- TLS 1.3 can eliminate one or two round-trips. This does more than 
	reduce latency: it can also improve connectivity in high-loss 
	networks.
- TLS 1.3 supports Encrypted Client Hello. This does not yet have a lot 
	of server-side implementations, but this will hopefully change. It 
	eliminates a major source of information leakage (the hostname).
- TLS 1.3 supports record padding. For Gemini, this provides substantial 
	privacy improvements: given that most pages are generally small, 
	random padding will make it extremely difficult to draw conclusions 
	about a user's traffic from content size.

Combine the second and third points together with the fact that 
fingerprinting is incredibly limited with Gemini and a real potential 
benefit to Gemini becomes visible: normalizing these features will make 
it nearly impossible to infer anything about a Gemini user's traffic 
besides the source+dest IP addresses. It's difficult to overstate just 
how useful narrowing traffic leakage to a *single vector* is. 
Public/shared hosting and grassroots CDNs[0] can make it nearly 
impossible to draw conclusions about people's traffic at scale, let 
alone implement wide-scale censorship.

[0]: A term I made up to describe a network of people hosting each 
others' content on each others' servers to achieve the equivalent of a 
CDN.

In conclusion: I think there is a real benefit to ensuring that all 
servers support TLS 1.3 with record padding (and optionally ECH); 
dropping TLS 1.2 is a good first step in that direction.

Drew: Do you plan to wait until BearSSL gets TLS 1.3 support before 
using it for Gmnisrv? LibTLS (an offshoot of LibreSSL) may be a good 
place to look in the meantime for a more simple alternative to OpenSSL.  
I understand that it is your project and not mine, so I make absolutely 
no demands and will respect your final decision. All I ask is that 
whatever decision you make in the end, please remember that Gmnisrv is 
used on a lot of capsules; decisions like this will have far-reaching 
impacts throughout the Gemini space. The same goes for any other 
maintainers of popular servers.

-- 
/Seirdy
Jacob Moody <moody@posixcafe.org>
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Greetings Solderpunk,

I know there is a small but fairly active group of people who are using gemini
from the comfort of plan9/9front, myself included. 9front has it's own
TLS stack instead of relying on POSIX-y implementations, and at the time of
writing 9front's implementation only supports up to TLS 1.2.

Getting 1.3 implemented is on a list of things to do, but no real
work has started on it from what I could tell. While I understand
it doesn't make much sense to hold back for the sake of an otherwise
small fringe group, I wanted to point out a hard requirement on TLS 1.3
would (perhaps momentarily) prevent the use of gemini on 9front should
these requirement get set and strictly enforced.

Thank you,
moody

Request for feedback from server/client implementers using\n non-OpenSSL TLS stacks

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It looks like BearSSL is just waiting for the TLS 1.3 RFC to be
finalized, which is a totally reasonable thing to do.  I would encourage
a similar level of patience for Gemini mandating TLS 1.3.  Long draft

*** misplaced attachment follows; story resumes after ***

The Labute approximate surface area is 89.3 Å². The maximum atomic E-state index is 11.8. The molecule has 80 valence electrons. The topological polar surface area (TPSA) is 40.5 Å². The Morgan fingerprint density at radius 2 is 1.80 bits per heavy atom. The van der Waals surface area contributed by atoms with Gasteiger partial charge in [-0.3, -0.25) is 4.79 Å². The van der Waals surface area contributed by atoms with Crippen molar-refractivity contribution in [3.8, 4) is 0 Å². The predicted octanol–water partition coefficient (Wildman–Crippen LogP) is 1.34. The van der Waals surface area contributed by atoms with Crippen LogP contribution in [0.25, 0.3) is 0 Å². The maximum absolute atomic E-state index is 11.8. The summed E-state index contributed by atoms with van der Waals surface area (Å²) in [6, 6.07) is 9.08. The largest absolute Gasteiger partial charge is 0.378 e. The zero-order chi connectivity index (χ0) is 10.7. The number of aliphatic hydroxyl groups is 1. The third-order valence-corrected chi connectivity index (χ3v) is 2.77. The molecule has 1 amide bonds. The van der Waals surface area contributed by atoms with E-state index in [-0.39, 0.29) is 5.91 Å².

periods cause early adopters to have all kinds of wonderful broken
implementations that must then be worked around until the next revision
makes them all obsolete.  Looking at you, 802.11n.

Request for feedback from server/client implementers using\n non-OpenSSL TLS stacks

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On Mon, Nov 08, 2021 at 01:57:53AM +0000, tidux at sdf.org wrote:
>It looks like BearSSL is just waiting for the TLS 1.3 RFC to be
>finalized, which is a totally reasonable thing to do.  I would encourage
>a similar level of patience for Gemini mandating TLS 1.3.

TLS 1.3 was finalized in 2018:
https://datatracker.ietf.org/doc/html/rfc8446

This is acknowledged in the first sentence of BearSSL's TLS 1.3 status 
page:
https://bearssl.org/tls13.html

> Long draft periods cause early adopters to have all kinds of wonderful
> broken implementations that must then be worked around until the next
> revision makes them all obsolete. Looking at you, 802.11n.

There's a balance to strike here. Early adoption at nontrivial scale 
provides valuable feedback and has thus emerged as a critical part of 
the collaborative process employed by the IETF. Of course, this doesn't 
mean we should treat drafts as finalized standards.

In the end, this isn't relevant to TLS 1.3 because TLS 1.3 has been 
finalized for over three years. Certain optional extensions aren't 
finalized, though; they make for a separate discussion.

-- 
/Seirdy

Request for feedback from server/client implementers using\n non-OpenSSL TLS stacks

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Off the bat, I'm not so sure that gmnisrv or gmni really is all that
popular. I use it myself, and I know several other who also use it, but
I suspect that we are in the minority. To be honest, it's not even that
great, it crashes fairly often and is pretty unreliable as a result. The
main appeal is that it is simple and has few dependencies, which are
traits that BearSSL directly contributes to.

Another goal of gmnisrv is to be easy to maintain and reliable over the
long-term, which is something that BearSSL offers and something that
pinning ourselves to bleeding-edge technology witholds. I am very busy
and I don't have the time to invest in, for example, overhauling the SSL
stack for my Gemini software. Gemini is designed to be simple to